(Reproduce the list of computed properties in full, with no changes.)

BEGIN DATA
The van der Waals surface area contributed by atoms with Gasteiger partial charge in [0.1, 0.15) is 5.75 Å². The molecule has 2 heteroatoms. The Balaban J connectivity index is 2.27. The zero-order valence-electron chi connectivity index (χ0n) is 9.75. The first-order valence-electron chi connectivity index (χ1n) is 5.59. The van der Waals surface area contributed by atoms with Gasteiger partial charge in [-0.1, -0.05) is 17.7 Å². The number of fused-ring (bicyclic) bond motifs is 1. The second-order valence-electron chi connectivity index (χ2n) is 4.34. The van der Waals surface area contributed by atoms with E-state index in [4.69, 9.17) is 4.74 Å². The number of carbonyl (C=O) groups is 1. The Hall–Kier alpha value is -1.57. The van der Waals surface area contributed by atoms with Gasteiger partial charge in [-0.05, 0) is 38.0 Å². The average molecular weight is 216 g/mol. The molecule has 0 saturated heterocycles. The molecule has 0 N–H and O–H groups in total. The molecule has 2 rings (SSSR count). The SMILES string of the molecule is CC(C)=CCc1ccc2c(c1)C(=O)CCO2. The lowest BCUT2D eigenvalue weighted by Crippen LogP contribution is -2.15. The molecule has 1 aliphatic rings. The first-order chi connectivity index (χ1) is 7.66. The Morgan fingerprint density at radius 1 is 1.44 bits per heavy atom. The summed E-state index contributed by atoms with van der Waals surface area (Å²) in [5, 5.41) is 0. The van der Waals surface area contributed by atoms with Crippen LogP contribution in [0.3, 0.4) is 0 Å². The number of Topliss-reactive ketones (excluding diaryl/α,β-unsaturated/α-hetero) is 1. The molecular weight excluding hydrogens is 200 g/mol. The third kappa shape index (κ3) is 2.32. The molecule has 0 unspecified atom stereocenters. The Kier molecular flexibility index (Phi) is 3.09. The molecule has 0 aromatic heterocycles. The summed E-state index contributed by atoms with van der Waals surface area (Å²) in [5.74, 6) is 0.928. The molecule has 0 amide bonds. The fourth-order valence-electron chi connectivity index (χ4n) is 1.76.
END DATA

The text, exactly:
The van der Waals surface area contributed by atoms with Gasteiger partial charge in [0.1, 0.15) is 5.75 Å². The molecule has 2 heteroatoms. The Balaban J connectivity index is 2.27. The zero-order valence-electron chi connectivity index (χ0n) is 9.75. The first-order valence-electron chi connectivity index (χ1n) is 5.59. The van der Waals surface area contributed by atoms with Gasteiger partial charge in [-0.1, -0.05) is 17.7 Å². The number of fused-ring (bicyclic) bond motifs is 1. The second-order valence-electron chi connectivity index (χ2n) is 4.34. The van der Waals surface area contributed by atoms with E-state index in [4.69, 9.17) is 4.74 Å². The number of carbonyl (C=O) groups is 1. The Hall–Kier alpha value is -1.57. The van der Waals surface area contributed by atoms with Gasteiger partial charge in [-0.05, 0) is 38.0 Å². The average molecular weight is 216 g/mol. The molecule has 0 saturated heterocycles. The molecule has 0 N–H and O–H groups in total. The molecule has 2 rings (SSSR count). The SMILES string of the molecule is CC(C)=CCc1ccc2c(c1)C(=O)CCO2. The lowest BCUT2D eigenvalue weighted by Crippen LogP contribution is -2.15. The molecule has 1 aliphatic rings. The first-order chi connectivity index (χ1) is 7.66. The Morgan fingerprint density at radius 1 is 1.44 bits per heavy atom. The summed E-state index contributed by atoms with van der Waals surface area (Å²) in [5, 5.41) is 0. The van der Waals surface area contributed by atoms with Crippen LogP contribution in [0.3, 0.4) is 0 Å². The number of Topliss-reactive ketones (excluding diaryl/α,β-unsaturated/α-hetero) is 1. The molecular weight excluding hydrogens is 200 g/mol. The third kappa shape index (κ3) is 2.32. The molecule has 0 unspecified atom stereocenters. The Kier molecular flexibility index (Phi) is 3.09. The molecule has 0 aromatic heterocycles. The summed E-state index contributed by atoms with van der Waals surface area (Å²) in [5.74, 6) is 0.928. The molecule has 0 amide bonds. The fourth-order valence-electron chi connectivity index (χ4n) is 1.76.